A short anecdote that seems appropriate to share – when studying in Jerusalem last semester, I learned with a conservative Jewish rabbinical student each week as we engaged in Jewish text study. When introducing ourselves to one another, he shared that he was the only convert in his rabbinical class. He was born in Columbia to a Catholic family, but at age 16, his grandfather informed him that his grandfather’s family had fled from Portugal in the 15th century to escape the Jewish persecution. He did not take this information that he came from Jewish blood lightly, so he began to meet with the only rabbi in his town weekly. In time, he moved to New York, converted to Judaism and is now studying in NY to become ordained in a few years. Interesting…huh?

Mara Weiss said...

It seems funny that almost all Jews share in the Ashkenazic traditions when there are Sephardic Jews too! I hope you are able to find out more about your background. It seems like you already know quite a bit. I never really thought about this before class, but I am almost positive I am full Ashkenazi Jew. I know both of my mother's family is from Eastern Europe, but I feel as though my father's family might have been from Western. Either way, one comment from class hit me particularly hard. It may seem trivial, but it made sense to me. Professor Cohen brought up that Ashkenazic Jews have flat feet. I probably have the world's flattest feet, and never understood why. Considering my entire family shares my "problem," I think this is a good beginning to my understanding of my background. Good luck on your quest for more information!

bajito said...

im goin thru the same thing
i cant tell if my family on my mothers side is sephardic or ashkenazic my dads from a mexican or latin descent also

XicanArt said...

HI Jill!

My Family is Mexican Spanish and Mexican Indian. While we've got some straight haired dark lookers people like me have olive to fair skin and what my Jewish friends call a Jew Fro. When exploring the family true we found some proof that we may be Sephardic and that our family comes from the region of spain and has the correct name recognized as Sephardic in the catholic surveys f the age. Which is funny because I was raised catholic but always was drawn to the Jewish faith and traditions and made a lot of Jewish friends and was given the titles 'Jew Groupy or Jew wana be' Any how I want to convert and dont know how to begin. I am also learning conversational Hebrew and plan on learning how to read it. I am very excited.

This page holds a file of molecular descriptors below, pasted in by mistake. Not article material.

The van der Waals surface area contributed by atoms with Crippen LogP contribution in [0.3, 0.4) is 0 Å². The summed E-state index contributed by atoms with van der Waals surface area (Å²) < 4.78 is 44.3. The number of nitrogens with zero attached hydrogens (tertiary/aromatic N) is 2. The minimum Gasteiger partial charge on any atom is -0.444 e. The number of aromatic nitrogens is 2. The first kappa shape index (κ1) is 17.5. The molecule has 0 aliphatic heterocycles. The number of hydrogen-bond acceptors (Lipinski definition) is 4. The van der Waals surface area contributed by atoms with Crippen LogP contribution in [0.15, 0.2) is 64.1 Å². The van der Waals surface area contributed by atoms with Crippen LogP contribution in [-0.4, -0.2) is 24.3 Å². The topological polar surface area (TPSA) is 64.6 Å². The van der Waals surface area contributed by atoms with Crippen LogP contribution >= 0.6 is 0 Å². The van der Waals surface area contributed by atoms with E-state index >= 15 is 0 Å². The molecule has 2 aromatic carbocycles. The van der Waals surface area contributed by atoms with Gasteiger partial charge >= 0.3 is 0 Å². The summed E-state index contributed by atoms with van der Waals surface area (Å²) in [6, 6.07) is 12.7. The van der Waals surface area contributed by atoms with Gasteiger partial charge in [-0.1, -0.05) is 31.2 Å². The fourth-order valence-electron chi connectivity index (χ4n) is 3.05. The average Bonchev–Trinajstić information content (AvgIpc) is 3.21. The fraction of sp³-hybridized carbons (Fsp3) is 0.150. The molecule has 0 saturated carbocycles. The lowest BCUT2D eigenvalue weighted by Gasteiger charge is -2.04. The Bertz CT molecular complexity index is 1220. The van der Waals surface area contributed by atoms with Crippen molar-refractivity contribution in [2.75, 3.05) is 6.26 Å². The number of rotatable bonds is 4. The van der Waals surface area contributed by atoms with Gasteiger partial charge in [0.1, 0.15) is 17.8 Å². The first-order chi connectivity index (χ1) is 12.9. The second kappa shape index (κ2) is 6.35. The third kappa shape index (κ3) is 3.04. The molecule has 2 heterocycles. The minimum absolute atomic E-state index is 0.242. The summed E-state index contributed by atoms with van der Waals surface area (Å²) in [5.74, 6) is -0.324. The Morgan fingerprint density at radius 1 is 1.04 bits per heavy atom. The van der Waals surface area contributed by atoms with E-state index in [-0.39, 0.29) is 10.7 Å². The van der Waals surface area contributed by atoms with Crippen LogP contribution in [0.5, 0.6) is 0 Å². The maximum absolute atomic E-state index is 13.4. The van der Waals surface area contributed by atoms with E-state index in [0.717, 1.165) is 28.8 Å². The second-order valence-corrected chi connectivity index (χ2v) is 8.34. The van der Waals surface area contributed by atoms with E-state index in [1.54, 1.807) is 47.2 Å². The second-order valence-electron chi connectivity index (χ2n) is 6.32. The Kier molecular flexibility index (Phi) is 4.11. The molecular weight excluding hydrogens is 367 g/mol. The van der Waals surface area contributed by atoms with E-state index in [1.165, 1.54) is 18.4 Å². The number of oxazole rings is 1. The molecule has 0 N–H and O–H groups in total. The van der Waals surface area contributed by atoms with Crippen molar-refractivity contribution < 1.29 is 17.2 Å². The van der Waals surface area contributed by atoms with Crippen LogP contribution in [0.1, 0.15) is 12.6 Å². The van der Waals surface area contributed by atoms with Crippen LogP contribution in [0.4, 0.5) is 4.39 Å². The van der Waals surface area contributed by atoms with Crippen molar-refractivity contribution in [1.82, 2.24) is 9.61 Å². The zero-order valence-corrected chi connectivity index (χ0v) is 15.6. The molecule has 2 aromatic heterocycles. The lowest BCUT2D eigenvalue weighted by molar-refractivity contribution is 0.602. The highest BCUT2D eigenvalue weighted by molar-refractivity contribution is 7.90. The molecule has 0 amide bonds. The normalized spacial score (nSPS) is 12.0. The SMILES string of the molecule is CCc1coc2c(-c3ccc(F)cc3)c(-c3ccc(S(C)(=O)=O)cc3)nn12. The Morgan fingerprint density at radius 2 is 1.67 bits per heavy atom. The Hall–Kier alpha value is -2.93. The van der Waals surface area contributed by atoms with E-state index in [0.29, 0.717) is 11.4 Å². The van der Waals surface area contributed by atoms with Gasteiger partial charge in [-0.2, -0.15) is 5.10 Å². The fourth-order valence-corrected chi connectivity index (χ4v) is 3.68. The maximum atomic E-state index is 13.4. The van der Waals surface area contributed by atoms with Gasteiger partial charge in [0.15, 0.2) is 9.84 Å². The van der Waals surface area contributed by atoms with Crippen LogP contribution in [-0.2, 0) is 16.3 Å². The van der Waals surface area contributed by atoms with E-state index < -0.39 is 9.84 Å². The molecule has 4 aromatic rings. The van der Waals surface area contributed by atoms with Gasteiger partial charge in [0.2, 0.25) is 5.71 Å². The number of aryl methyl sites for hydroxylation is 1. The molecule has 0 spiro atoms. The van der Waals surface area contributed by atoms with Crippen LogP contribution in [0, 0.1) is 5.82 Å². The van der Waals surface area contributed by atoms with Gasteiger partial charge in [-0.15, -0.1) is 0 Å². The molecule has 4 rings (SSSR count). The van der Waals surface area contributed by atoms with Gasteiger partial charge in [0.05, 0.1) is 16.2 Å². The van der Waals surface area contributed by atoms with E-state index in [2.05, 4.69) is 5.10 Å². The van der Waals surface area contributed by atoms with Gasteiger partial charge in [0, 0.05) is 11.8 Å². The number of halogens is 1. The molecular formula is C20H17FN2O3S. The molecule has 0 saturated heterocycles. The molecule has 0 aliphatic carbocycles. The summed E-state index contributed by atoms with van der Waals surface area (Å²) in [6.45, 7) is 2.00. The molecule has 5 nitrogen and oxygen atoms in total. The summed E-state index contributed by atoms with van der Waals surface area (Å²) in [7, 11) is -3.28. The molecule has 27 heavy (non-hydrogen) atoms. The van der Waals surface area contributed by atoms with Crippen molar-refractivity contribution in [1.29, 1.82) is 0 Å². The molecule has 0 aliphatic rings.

Molly said...

Hello! I have the same story. I was so sure my family was Ashkenazi and just had strange Spanish-sounding names on my fathers side- like Marmor and Kalos and ate food that was for some reason spicier than your average gefilte fish. Then I began researching and found out that the names are in ladino, the language of the Sephardi Jews, and that the area of South Eastern Europe where my family came from was part of the Ottoman Empire, a safe haven where most Sephardim settled after the expulsion. My suspicions were confirmed when I spoke with my great aunt, who is 97, who told me how our family came from Spain, settled in Turkey, and made their way to other parts of the Empire, eventually learning Yiddish and adopting many cultural aspects of Ashkenazim. Also, intermarriage between Sephardim and Ashkenazim in that area was so common that there is probably no Jew their without both heritages.
But be proud of your Sephardi heritage. For me it opened up a treasure trove of some of the most beautiful music, literature, language, and cuisine that I have ever experienced.
This thread is beginning to sound like a support group. I propose we start one: Sephardis Anonymous!